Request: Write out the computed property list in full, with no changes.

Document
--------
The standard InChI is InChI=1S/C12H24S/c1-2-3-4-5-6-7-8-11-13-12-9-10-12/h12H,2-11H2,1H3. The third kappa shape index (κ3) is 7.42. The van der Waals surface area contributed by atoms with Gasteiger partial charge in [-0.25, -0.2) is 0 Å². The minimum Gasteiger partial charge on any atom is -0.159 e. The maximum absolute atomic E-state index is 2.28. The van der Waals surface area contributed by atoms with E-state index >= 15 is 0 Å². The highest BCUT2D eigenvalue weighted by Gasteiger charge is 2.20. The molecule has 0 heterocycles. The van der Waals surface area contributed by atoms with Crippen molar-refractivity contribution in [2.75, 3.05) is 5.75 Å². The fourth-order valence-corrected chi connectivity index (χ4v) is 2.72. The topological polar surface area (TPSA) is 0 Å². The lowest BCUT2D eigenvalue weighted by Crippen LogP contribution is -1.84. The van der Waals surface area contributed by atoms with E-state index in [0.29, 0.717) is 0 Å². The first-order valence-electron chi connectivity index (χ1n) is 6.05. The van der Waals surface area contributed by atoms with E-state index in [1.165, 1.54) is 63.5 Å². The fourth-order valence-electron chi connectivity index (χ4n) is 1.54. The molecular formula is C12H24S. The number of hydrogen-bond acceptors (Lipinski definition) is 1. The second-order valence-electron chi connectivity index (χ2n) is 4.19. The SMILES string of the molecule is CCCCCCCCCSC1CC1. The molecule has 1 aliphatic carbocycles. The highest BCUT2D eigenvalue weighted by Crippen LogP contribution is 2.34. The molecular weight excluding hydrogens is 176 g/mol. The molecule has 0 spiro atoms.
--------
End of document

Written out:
The standard InChI is InChI=1S/C12H24S/c1-2-3-4-5-6-7-8-11-13-12-9-10-12/h12H,2-11H2,1H3. The third kappa shape index (κ3) is 7.42. The van der Waals surface area contributed by atoms with Gasteiger partial charge in [-0.25, -0.2) is 0 Å². The minimum Gasteiger partial charge on any atom is -0.159 e. The maximum absolute atomic E-state index is 2.28. The van der Waals surface area contributed by atoms with E-state index >= 15 is 0 Å². The highest BCUT2D eigenvalue weighted by Gasteiger charge is 2.20. The molecule has 0 heterocycles. The van der Waals surface area contributed by atoms with Crippen molar-refractivity contribution in [2.75, 3.05) is 5.75 Å². The fourth-order valence-corrected chi connectivity index (χ4v) is 2.72. The topological polar surface area (TPSA) is 0 Å². The lowest BCUT2D eigenvalue weighted by Crippen LogP contribution is -1.84. The van der Waals surface area contributed by atoms with E-state index in [0.29, 0.717) is 0 Å². The first-order valence-electron chi connectivity index (χ1n) is 6.05. The van der Waals surface area contributed by atoms with E-state index in [1.165, 1.54) is 63.5 Å². The fourth-order valence-electron chi connectivity index (χ4n) is 1.54. The molecular formula is C12H24S. The number of hydrogen-bond acceptors (Lipinski definition) is 1. The second-order valence-electron chi connectivity index (χ2n) is 4.19. The SMILES string of the molecule is CCCCCCCCCSC1CC1. The molecule has 1 aliphatic carbocycles. The highest BCUT2D eigenvalue weighted by Crippen LogP contribution is 2.34. The molecular weight excluding hydrogens is 176 g/mol. The molecule has 0 spiro atoms.